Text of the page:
Number of undeclared juniors decreases over years

Nov. 21, 2013, 2:45 a.m.
VICTOR XU/The Stanford Daily
VICTOR XU/The Stanford Daily

The number of undeclared juniors at the start of the academic school year has steadily decreased over the last five years.

In September 2009, 545 juniors remained undeclared. In 2010, this number decreased to 471, and in 2011, 2012 and 2013, there were 474, 390 and 368 undeclared juniors, respectively.

Kirsti Copeland, associate dean of residentially based advising and pre-major advising, said the decline was due in part to the Undergraduate Advising and Research (UAR) advisor hold (ADV20) that prevents freshmen and sophomores from signing up for their next quarter classes before meeting with their pre-major advisors.

In an email to The Daily, Copeland stated that the advisor hold was established with the intention of driving down the number of undeclared students. The hold led to decreasing numbers because students would see their pre-major advisors and have a designated time in which to think through their academic decisions such as a declaring.

According to UAR Academic Director Dayo Mitchell, some students enter junior year undeclared though they know what they want to study; yet, they are unsure how to navigate the declaring process, have not yet fulfilled the course prerequisites for their major or have not found their major advisor.

Dina Hassan ’15 declared in history two weeks ago after her own struggle to declare.

“It was really hard for me to decide because I really wanted to explore,” Hassan said. “When it came to spring sophomore year, I met with my academic director. I knew I wanted to declare history, but I didn’t know who to pick for my advisor.”

Hassan said that another quarter helped her get to know faculty in the department better and be confident in her choice. Hassan added that her declaring was later than some of her peers because she had been strongly considering both history and computer science before making a final decision.

“It takes a while to know what CS actually is, so I took those classes to find out if it was for me or not,” Hassan said. “I wanted to be really sure I picked the best fit for me, and I am.”

Aside from ADV20, the UAR also places a hold on student records and the ability to enroll in classes for juniors that are still undeclared.

UAR Associate Dean Randall Williams stressed that this relatively new policy—instated five years ago—is not intended to force students into declaring if they really are unsure about what they want to study. Instead, the policy aims to prompt those who have decided on their majors but have not gone through the formal declaring process yet and to help those who are still uncertain about their majors.

“All we want is contact from the [undecided] student to give us an update on where they are in their process. All we want to know is that they’re thinking about it and working on it,” Williams said. “And we’re happy to move a hold to give them the time to engage with the department and figure things out.”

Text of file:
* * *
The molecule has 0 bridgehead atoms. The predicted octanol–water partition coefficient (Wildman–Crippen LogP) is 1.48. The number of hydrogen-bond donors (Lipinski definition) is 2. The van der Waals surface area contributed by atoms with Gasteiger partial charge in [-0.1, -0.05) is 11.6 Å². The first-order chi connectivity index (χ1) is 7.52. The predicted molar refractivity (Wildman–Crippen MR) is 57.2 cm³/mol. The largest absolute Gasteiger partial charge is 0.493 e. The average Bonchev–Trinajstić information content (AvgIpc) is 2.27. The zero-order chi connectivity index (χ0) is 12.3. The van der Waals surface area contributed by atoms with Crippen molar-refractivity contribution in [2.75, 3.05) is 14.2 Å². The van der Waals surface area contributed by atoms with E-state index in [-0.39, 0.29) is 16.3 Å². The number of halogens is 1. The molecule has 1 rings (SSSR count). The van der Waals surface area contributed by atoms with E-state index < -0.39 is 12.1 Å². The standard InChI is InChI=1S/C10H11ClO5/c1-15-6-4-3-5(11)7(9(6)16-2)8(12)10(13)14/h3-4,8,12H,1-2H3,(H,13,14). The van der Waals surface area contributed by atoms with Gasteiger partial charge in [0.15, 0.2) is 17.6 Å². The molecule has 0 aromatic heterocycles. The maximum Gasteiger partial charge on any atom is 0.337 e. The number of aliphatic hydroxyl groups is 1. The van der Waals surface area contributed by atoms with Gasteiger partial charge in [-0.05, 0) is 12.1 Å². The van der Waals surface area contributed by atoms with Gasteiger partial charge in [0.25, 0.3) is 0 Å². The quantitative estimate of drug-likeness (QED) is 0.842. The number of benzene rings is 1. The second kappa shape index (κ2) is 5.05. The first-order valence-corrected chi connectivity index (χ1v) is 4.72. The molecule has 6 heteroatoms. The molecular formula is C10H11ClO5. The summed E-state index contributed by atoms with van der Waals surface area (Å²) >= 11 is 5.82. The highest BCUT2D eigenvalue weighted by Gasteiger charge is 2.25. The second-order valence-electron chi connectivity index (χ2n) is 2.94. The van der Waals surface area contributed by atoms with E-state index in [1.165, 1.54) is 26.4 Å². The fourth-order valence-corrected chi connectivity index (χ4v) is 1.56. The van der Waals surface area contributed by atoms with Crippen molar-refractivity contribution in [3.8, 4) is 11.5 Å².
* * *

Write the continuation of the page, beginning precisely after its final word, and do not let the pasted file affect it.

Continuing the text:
Some undeclared students, however, harbor frustration towards this hold policy.

Breanna Hampton ’15 decided in spring quarter that she would declare in psychology, but has been having trouble finding an advisor and therefore has not been able to declare.

“It’s making me really stressed out because I have to get classes for next quarter,” Hampton said. “It’s not cutthroat to take classes like in other schools but at the same time it’s a hassle to email teachers to ask them to put you on their waiting list, especially when it’s so late in the game.”

Hampton cited that the academic directors she talked to were helpful to some extent, sitting down with her to discuss a plan that would allow her to graduate on time, but she is worried about not being able to take the classes she needs because of the hold.

“I understand [the policy], I really do, but it’s really frustrating,” Hampton said. “It’s aggravating. I don’t care if you hold my grades. I don’t care if you hold anything else. I need to get classes. I understand they want to get you to declare; I’ll do all the talking and paperwork, but I just really want to make sure I’m in the class I want to be in.”

Williams stressed that choosing a major is typically an extended process that begins with one’s interests coming into Stanford and matching each freshman with a pre-major advisor. Sophomore year is an appropriate time for Majors Night, an annual event designed to help students explore over 45 departments.

“It’s really about information gathering, referrals, experiences and taking courses,” Williams said. “You can figure it out by talking with peers and talking with departments to help you narrow it down.”

For those students still deciding between multiple majors, Mitchell recommends talking to faculty and peer advisors, researching what majors are wanted by careers of interest and outlining potential four-year plans, all to get a better sense of what completing a major would look like.

“One of the things I encourage is to not wait for a light bulb but to go out and gather information about the major,” Mitchell said. “If you get all this information and it doesn’t put you off then I think you can safely decide you’re ready, as opposed to just expecting

As of Monday earlier this week, 178 juniors remain undeclared.

Ileana Najarro and Catherine Zaw contributed to this report.

Contact Sarah Moore at smoore6 ‘at’

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